Friday, July 31, 2009
And yet, this will all change. And it is my job to make it change, to turn my little ones into people that I might only see once or twice or year (as I see my parents), or talk to on the telephone every now and then. In some ways, I can't wait for them to grow up; in other ways, I can't imagine anything more dreadful.
And Michael Gerson writes today, "So this is the independence we seek for our children -- to turn our closest relationships into acquaintances. Of course, I knew this getting into parenthood. But the reality remains shocking. For a time, small hands take your own -- children look upward, and you fill their entire universe. They remain, to you, the most important things in the world. To them, over time, you become one important thing among many. And then an occasional visit or phone call. And then a memory, fond or otherwise."
Paul Krugman has an excellent column today in the New York Times. He begins with an amusing anecdote about a man who recently exclaimed during a recent town hall meeting: "Keep your government hands off my Medicare." Not only is this quote funny (Medicare is, of course, a government program), but it is also instructive. People simply don't know how health care works in this country. Americans covered by Medicare generally report being more satisfied with their coverage than do people covered by private insurance; however, they often don't think of Medicare in terms of a government program. It is, in fact, America's best example of "single payer," socialized medicine. In short, people love "socialized" medicine, but don't know it. The same goes for other government interventions. Krugman argues:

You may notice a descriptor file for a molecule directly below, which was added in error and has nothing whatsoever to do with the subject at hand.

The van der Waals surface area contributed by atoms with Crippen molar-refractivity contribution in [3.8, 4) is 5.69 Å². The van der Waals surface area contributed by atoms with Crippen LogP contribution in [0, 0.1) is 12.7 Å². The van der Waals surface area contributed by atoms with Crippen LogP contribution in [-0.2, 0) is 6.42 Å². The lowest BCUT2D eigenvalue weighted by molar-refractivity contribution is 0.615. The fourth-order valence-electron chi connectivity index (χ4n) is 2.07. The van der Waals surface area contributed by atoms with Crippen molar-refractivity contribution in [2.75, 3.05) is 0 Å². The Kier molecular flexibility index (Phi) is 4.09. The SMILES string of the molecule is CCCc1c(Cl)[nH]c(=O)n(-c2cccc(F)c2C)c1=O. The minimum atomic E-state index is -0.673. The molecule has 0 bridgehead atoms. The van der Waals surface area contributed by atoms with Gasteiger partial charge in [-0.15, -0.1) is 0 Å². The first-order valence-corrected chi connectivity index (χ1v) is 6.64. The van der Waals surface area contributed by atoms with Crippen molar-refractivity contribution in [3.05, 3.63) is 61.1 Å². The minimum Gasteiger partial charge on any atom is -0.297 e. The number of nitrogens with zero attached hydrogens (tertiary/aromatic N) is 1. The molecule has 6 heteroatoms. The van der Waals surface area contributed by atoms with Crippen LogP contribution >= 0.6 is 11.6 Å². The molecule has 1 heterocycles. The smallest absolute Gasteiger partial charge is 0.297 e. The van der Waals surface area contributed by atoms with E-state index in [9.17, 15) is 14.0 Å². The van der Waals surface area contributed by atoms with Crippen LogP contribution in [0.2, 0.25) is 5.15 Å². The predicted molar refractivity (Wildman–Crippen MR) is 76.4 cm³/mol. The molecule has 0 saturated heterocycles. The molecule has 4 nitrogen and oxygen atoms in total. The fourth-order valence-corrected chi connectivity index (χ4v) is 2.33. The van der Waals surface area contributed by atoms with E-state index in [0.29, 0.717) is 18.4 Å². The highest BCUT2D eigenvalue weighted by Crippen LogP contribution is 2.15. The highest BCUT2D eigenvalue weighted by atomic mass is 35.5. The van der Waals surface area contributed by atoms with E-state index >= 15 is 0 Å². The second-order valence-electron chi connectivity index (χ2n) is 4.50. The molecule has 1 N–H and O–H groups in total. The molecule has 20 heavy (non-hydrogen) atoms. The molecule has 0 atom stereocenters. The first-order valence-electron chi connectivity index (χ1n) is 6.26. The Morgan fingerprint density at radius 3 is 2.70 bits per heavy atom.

Yet private markets for health insurance, left to their own devices, work very badly: insurers deny as many claims as possible, and they also try to avoid covering people who are likely to need care. Horror stories are legion....
And in their efforts to avoid “medical losses,” the industry term for paying medical bills, insurers spend much of the money taken in through premiums not on medical treatment, but on “underwriting” — screening out people likely to make insurance claims. In the individual insurance market, where people buy insurance directly rather than getting it through their employers, so much money goes into underwriting and other expenses that only around 70 cents of each premium dollar actually goes to care.
Still, most Americans do have health insurance, and are reasonably satisfied with it. How is that possible, when insurance markets work so badly? The answer is government intervention.
Most obviously, the government directly provides insurance via Medicare and other programs. Before Medicare was established, more than 40 percent of elderly Americans lacked any kind of health insurance. Today, Medicare — which is, by the way, one of those “single payer” systems conservatives love to demonize — covers everyone 65 and older....